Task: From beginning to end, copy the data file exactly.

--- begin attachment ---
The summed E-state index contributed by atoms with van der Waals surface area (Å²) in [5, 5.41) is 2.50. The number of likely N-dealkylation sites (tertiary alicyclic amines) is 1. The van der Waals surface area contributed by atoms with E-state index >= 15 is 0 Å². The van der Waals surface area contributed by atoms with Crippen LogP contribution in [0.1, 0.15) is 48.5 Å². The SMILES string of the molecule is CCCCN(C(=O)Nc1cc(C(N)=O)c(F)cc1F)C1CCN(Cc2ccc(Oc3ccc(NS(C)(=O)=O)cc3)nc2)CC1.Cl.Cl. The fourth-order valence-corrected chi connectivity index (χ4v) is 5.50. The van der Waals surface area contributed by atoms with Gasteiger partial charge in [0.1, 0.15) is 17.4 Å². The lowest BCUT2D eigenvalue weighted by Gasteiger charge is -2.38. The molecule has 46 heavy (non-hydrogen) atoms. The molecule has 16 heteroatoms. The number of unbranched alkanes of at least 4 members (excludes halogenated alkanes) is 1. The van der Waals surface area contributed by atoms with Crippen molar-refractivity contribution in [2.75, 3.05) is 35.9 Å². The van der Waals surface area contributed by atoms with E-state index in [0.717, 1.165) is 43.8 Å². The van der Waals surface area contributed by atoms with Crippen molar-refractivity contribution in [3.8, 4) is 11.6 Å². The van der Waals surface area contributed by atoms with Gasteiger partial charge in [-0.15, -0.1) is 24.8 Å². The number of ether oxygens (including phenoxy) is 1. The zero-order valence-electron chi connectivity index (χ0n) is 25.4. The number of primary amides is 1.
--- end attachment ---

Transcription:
The summed E-state index contributed by atoms with van der Waals surface area (Å²) in [5, 5.41) is 2.50. The number of likely N-dealkylation sites (tertiary alicyclic amines) is 1. The van der Waals surface area contributed by atoms with E-state index >= 15 is 0 Å². The van der Waals surface area contributed by atoms with Crippen LogP contribution in [0.1, 0.15) is 48.5 Å². The SMILES string of the molecule is CCCCN(C(=O)Nc1cc(C(N)=O)c(F)cc1F)C1CCN(Cc2ccc(Oc3ccc(NS(C)(=O)=O)cc3)nc2)CC1.Cl.Cl. The fourth-order valence-corrected chi connectivity index (χ4v) is 5.50. The van der Waals surface area contributed by atoms with Gasteiger partial charge in [0.1, 0.15) is 17.4 Å². The lowest BCUT2D eigenvalue weighted by Gasteiger charge is -2.38. The molecule has 46 heavy (non-hydrogen) atoms. The molecule has 16 heteroatoms. The number of unbranched alkanes of at least 4 members (excludes halogenated alkanes) is 1. The van der Waals surface area contributed by atoms with Crippen molar-refractivity contribution in [2.75, 3.05) is 35.9 Å². The van der Waals surface area contributed by atoms with E-state index in [0.717, 1.165) is 43.8 Å². The van der Waals surface area contributed by atoms with Crippen molar-refractivity contribution in [3.8, 4) is 11.6 Å². The van der Waals surface area contributed by atoms with Gasteiger partial charge in [-0.15, -0.1) is 24.8 Å². The number of ether oxygens (including phenoxy) is 1. The zero-order valence-electron chi connectivity index (χ0n) is 25.4. The number of primary amides is 1.